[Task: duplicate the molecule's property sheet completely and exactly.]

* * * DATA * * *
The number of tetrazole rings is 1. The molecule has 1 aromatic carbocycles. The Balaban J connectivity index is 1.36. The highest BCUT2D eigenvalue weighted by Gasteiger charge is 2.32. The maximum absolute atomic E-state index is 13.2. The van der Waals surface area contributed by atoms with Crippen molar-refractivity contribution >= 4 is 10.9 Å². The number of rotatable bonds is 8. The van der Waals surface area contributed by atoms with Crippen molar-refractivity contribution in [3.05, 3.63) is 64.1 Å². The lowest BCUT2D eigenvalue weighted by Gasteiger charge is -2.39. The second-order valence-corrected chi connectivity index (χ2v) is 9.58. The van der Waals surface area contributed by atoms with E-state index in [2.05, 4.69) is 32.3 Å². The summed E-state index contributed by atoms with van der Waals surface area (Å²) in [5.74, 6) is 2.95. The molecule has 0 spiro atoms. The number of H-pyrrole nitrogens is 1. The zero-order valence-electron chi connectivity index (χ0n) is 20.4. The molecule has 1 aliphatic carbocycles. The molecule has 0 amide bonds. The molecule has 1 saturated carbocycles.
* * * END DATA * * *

The number of tetrazole rings is 1. The molecule has 1 aromatic carbocycles. The Balaban J connectivity index is 1.36. The highest BCUT2D eigenvalue weighted by Gasteiger charge is 2.32. The maximum absolute atomic E-state index is 13.2. The van der Waals surface area contributed by atoms with Crippen molar-refractivity contribution >= 4 is 10.9 Å². The number of rotatable bonds is 8. The van der Waals surface area contributed by atoms with Crippen molar-refractivity contribution in [3.05, 3.63) is 64.1 Å². The lowest BCUT2D eigenvalue weighted by Gasteiger charge is -2.39. The second-order valence-corrected chi connectivity index (χ2v) is 9.58. The van der Waals surface area contributed by atoms with E-state index in [2.05, 4.69) is 32.3 Å². The summed E-state index contributed by atoms with van der Waals surface area (Å²) in [5.74, 6) is 2.95. The molecule has 0 spiro atoms. The number of H-pyrrole nitrogens is 1. The zero-order valence-electron chi connectivity index (χ0n) is 20.4. The molecule has 1 aliphatic carbocycles. The molecule has 0 amide bonds. The molecule has 1 saturated carbocycles.